Kenya-A Journey Back In Time- Part 1


Being a world traveller with a penchant for the unusual-Africa has always been on the list. And Kenya lived to every bit of my expectations when I was there sometime back.

I was lucky enough to see a cheetah hunting down his prey, kiss a giraffe :-p, have a giraffe gate crash (if that’s the right word) my bedroom 😀 enter a cheetah cage with 3 cheetahs in it (yes, it’s true and I have pictures to prove it too :-)) and I also managed to see the annual migration of the Wilderbeest which included seeing them cross a crocodile filled river. All in all, I came back with memories of a lifetime and so I have lots to write about Kenya.

I have so much to say about Kenya but am going to try and compress all my experiences there into “10 Must Dos in Kenya” list-so here goes…

1) Catch the Annual Migration of The Wilderbeest-

Also called the “greatest natural show on earth” it’s a must experience…During the migration, about 1.5 million wildebeest along with about half million zebra, gazelle and eland cross from the Serengeti in Tanzania to the Masai Mara in Kenya every year. The lions, hyenas, leopards, cheetahs and of course the crocodiles await this annual migration with eagerness. Around 250,000 wildebeest do not make it across. The migration and the crossing has no fixed pattern so when we went on a 2 week vacation to Kenya-we knew, it was largely dependant on our luck as of whether we would get to see the actual crossing.


Our very first day in Kenya, we set off in the wee hours with our personal guide and driver and lay in wait for the wildebeest hoping to see them cross the Mara River. Our guide warned us that the wildebeest are unpredictable and follow no particular pattern so we may or may not see the actual crossing. He also dishearteningly told us about an Australian tourist who was back to the Masai Mara for the 6th time in a row hoping to see the wildebeest crossing. So it was with faint hope that us (along with around 10 other tourist vehicles) lay in wait for the wildebeest to cross. In front of us was the gruesome sight of a river with satiated crocodiles and quite a few carcasses of dead wildebeest. Some of the tourists who got over enthusiastic and tried to open the windows were warned of 2 lionesses and a lion in the hedge nearby-less than ten feet away. We hadn’t even seen them till the guide pointed them out. They were playing with a freshly killed wildebeest from last night.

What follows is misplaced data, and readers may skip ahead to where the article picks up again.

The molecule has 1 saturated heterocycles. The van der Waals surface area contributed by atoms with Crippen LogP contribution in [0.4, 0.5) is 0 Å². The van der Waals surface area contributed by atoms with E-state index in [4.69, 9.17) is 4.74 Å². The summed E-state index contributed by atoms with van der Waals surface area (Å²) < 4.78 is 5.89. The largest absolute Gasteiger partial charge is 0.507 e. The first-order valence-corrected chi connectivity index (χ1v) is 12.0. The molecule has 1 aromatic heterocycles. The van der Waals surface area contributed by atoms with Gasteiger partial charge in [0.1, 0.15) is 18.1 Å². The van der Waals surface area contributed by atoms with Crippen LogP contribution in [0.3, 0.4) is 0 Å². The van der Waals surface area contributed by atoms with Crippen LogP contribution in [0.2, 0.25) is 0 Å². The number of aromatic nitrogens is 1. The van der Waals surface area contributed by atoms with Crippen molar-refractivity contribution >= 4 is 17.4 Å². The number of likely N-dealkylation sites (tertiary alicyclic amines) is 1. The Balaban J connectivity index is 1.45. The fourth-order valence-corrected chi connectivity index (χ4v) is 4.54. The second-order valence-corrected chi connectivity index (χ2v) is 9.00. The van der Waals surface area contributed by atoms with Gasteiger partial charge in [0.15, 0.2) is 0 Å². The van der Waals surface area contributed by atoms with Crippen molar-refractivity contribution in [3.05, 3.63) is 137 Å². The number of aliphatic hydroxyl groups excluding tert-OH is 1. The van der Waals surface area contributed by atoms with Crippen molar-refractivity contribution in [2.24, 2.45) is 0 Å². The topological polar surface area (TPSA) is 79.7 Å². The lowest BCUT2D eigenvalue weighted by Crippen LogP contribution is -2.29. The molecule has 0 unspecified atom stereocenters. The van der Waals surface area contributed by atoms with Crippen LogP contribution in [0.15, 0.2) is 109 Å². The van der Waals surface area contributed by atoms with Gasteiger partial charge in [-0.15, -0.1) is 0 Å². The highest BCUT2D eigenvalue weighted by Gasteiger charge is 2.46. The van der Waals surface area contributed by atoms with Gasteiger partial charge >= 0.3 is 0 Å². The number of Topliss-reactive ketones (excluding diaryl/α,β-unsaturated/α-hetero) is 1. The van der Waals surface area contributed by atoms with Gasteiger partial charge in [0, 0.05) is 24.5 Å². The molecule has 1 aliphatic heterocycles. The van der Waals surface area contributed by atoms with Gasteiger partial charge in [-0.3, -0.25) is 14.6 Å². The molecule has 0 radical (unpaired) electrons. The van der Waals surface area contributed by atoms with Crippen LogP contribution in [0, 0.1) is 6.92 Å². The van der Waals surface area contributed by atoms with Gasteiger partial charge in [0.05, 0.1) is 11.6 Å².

To cut a long story short, the wildebeest herd came to the edge of the river many times-they would move around as if in search of the perfect spot and then move back. After doing this for most of the day and when we had finally given up hope, they suddenly jumped enmasse into the river. The crocodiles-which had been floating around like logs suddenly got active. There was a mad rush by the wildebeest who swam across and then climbed out on to the rocks on the other side. We had our hearts in our mouth as they made innumerable attempts to climb out and kept slipping back into the river-obviously since their hoofs are not made for scaling steep surfaces. Our batch of wildebeest (if one can call them that) were lucky-all of them including the calves made it across. We did see the heart breaking sight of one particular wilderbeest who was with this group the whole afternoon but didn’t finally jump in the water with the rest. He couldn’t have made it across the river anyway since he had a broken leg. The guide told us that he had been trying to cross with various different groups for the past 3 days but hadn’t been able to make it cross each time. He also said he would never last the season because he would be an easy kill for predators…:-(Sigh…….! Talk about an extreme crash course in the harsh realities of nature..)

2) Stay at the Giraffe Manor- it’s a beautiful manor which can accommodate only 25 people at a time in luxurious comfort and it’s sold out a year in advance. The guests are only temporary-it’s permanent residents are the herd of giraffe that inhabit the place. They frequently poked their heads through the window, constantly expected a treat and as you can see I kissed a giraffe 🙂 Of course only later I was told that giraffes also head butt-luckily that didn’t happen to me and I lived to tell that tale. 🙂



2) Serena Mountain Lodge- it’s an absolutely beautiful and romantic tree lodge built around a natural watering hole. There is 24 hour animal traffic through the day with peak traffic hours (:-)) during 10pm and 5am in the morning. At dinner time you are given a chart to fill which asks you to list which animals you would like to be woken up to see, in case they pay a night time visit to the watering hole that is. We saw the black rhino and the extremely rare white rhino visit the watering hole as well as quite a few elephants.

3) Cross the Equator- 🙂 pretty self explanatory 🙂 after all how many times in your life does one get to do that?


4) Visit a Traditional Masai Village- and interact with the locals. It was most informative and they showed us all kinds of things including how to make fire from two twigs. Also they told us the coming of age ritual of a man in their tribe includes hunting a fully grown lion. (Gulp!) The Masai warriors also showed us their traditional war dance and showed us how they decide who leads the charge (apparently the one who can jump the highest, gets to lead the charge). Though I miost admit that the conversation with them hit a dead end when they told us their favourite snack is cow blood mixed with milk and we told them that we come from the country where we worship cows :-p


The list continues into next week to finish off my Top 10 🙂

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